There are a few qualities that are necessary for mental toughness, but are hardly ever mentioned in the same breath. A positive attitude is one example. It isn’t possible to represent mental toughness while complaining. Another example is consistency. Would you consider a person whose performance and attitude were constantly influenced by external factors to be mentally tough? These qualities are probably shortchanged because we tend to think of mental toughness as being revealed only in moments of heroism, which is very unfortunate because it leads us to see it as something rare and innate as opposed to something that can be built methodically by practically anyone. How? By focusing on the aforementioned characteristics on a daily basis. There is no way to practice throwing a Super Bowl winning pass, or jumping on a grenade, but you can develop the qualities that make these actions possible. Examples include positivity, consistency, and the subject of this blog post, humility.
I should point out that humility is a simple thing. A humble person is someone who at the most basic level, doesn’t think he or she is more important than anyone else, but there is nothing self deprecating or unconfident about it. It doesn’t mean that a world champion should assume his bus driver is as good a wrestler as him, it means that that the world champion doesn’t think his achievements make him generally better or more important. Humility is about knowing your limitations as well as you know your strengths, and having a clear perspective of the strengths and limitations of other people. Back to mental toughness.
Building mental toughness is a humbling experience. Wrestling is an individual sport, so defeat falls solely on the individual. Additionally, wrestling’s most important moments occur when its athletes have been pushed to the extreme of their mental and physical limits. In short, being beaten in a wrestling match is both personal and undeniable. If you have no teammates, and were forced to compete at the extremes of your abilities, being beaten leaves nowhere to hide. For a person who knows their limitations and yearns for improvement, this is what makes wrestling very attractive. For an egotistical person, who is more interested in inflating their reputation than improving themselves, wrestling’s constant reality checks are disturbing.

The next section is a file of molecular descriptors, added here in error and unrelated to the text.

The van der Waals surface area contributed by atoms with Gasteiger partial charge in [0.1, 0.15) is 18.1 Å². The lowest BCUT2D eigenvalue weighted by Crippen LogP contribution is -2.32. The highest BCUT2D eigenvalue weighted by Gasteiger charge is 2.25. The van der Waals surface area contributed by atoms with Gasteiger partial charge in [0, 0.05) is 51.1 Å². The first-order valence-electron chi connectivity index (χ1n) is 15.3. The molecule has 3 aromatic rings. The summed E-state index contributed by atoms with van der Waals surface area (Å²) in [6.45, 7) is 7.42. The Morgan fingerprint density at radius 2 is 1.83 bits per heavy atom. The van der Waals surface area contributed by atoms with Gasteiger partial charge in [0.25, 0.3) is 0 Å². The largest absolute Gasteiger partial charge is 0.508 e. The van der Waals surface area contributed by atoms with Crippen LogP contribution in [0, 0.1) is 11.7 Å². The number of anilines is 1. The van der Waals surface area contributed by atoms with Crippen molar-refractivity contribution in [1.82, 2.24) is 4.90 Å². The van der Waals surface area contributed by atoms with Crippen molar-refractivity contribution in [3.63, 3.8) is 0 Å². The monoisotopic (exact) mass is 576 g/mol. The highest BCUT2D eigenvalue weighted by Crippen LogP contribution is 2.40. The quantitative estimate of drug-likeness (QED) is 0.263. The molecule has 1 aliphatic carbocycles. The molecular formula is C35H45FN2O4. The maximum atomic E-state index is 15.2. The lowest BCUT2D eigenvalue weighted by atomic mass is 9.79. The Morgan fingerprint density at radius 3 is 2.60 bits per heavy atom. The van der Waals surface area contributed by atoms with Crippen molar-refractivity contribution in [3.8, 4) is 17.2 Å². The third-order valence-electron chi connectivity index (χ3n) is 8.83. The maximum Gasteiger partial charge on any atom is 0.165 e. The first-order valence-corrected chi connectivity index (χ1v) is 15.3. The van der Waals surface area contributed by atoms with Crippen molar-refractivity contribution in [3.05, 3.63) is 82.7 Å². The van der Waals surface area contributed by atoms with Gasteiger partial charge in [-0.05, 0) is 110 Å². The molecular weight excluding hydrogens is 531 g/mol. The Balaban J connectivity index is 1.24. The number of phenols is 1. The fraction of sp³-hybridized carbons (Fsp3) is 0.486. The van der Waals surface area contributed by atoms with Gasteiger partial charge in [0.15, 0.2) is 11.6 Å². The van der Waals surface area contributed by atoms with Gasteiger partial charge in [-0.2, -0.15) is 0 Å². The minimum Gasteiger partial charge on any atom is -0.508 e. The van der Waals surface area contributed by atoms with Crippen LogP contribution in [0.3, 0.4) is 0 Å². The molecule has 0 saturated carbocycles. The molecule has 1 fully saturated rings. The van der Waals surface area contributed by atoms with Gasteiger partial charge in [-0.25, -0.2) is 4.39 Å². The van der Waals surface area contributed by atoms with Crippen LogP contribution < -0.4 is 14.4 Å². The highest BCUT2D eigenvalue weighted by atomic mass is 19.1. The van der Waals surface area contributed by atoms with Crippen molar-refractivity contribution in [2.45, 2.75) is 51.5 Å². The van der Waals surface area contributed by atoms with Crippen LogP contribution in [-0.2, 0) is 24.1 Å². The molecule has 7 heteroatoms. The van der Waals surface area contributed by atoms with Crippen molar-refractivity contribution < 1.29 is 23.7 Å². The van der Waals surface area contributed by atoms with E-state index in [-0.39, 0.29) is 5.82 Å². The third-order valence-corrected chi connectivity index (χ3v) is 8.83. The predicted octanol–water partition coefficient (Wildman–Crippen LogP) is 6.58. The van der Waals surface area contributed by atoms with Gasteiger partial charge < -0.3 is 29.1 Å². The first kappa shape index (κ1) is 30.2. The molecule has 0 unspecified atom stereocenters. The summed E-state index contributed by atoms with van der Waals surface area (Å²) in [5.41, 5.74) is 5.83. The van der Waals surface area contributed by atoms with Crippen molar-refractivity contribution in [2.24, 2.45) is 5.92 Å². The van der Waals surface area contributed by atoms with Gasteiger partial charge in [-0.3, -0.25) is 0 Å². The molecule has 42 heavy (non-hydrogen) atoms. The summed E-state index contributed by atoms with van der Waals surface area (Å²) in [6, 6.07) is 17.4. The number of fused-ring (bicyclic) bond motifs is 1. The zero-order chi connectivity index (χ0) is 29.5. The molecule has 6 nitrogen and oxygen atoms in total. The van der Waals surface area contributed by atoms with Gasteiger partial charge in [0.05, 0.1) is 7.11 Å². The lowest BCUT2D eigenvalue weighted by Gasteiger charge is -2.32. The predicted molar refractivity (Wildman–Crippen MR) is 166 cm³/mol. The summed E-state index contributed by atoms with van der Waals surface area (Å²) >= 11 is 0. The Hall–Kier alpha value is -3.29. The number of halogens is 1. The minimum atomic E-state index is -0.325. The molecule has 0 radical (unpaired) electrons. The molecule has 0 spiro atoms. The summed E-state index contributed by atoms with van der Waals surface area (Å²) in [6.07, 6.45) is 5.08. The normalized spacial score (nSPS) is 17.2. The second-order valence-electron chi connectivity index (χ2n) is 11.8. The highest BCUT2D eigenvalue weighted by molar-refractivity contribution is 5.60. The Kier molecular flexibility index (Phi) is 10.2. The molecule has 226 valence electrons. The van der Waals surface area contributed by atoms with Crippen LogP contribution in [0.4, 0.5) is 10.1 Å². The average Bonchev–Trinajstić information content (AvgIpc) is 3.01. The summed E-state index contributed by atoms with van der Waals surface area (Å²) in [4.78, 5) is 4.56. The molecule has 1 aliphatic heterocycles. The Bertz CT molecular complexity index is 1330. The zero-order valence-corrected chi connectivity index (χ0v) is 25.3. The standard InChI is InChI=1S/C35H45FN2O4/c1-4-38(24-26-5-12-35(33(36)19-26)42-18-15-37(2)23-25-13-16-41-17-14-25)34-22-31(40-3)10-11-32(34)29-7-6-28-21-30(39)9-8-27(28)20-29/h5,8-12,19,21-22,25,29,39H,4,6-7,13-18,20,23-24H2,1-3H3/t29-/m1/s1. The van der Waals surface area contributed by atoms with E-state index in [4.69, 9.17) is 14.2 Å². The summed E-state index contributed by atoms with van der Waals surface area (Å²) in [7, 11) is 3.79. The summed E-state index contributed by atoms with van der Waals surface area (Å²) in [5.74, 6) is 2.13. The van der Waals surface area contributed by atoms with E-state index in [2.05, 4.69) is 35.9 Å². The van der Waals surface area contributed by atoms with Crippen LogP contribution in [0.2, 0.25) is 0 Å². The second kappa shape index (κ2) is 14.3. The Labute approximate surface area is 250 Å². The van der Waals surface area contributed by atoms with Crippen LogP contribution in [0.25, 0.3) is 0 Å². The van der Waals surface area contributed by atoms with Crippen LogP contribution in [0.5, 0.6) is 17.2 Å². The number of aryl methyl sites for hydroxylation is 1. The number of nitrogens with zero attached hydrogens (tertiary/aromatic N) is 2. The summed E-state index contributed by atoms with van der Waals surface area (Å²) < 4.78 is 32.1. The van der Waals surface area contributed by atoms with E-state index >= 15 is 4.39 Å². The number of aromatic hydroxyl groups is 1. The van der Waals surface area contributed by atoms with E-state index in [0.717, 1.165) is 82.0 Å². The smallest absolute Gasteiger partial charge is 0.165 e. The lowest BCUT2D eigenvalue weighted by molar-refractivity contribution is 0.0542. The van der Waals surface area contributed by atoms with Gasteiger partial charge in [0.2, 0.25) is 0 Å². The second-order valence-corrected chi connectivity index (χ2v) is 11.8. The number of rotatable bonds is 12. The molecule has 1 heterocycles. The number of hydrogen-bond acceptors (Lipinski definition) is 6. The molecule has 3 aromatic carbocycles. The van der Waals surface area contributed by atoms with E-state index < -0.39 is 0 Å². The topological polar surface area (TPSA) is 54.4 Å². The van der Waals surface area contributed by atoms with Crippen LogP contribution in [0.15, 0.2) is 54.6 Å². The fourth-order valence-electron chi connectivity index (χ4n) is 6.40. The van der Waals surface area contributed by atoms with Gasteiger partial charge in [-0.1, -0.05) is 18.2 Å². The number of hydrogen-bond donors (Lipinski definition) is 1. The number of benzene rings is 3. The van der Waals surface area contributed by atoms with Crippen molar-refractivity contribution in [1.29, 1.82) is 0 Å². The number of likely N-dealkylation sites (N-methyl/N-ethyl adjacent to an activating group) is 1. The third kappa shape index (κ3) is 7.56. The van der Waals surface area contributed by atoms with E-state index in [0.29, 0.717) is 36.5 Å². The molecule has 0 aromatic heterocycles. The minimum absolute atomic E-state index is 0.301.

Most coaches have had a brush with a tremendous athlete who tried to wrestle and couldn’t handle the first time they took a real beating, but coaches also need to be aware of experienced wrestlers whose lack of humility has put a ceiling on their improvement. Why is it that some wrestlers never figure out how to push their limits? Some are simply not used to working hard, but in the case of experienced wrestlers it is worth considering that they may be scared of the vulnerability of a complete effort. Like a general who cannot win a battle because he will not commit his forces completely, athletes with tremendous egos will withhold a complete effort so they never have to face a complete defeat. Why is this behavior absurd? Because we are all works in progress and can only be improved, never completed.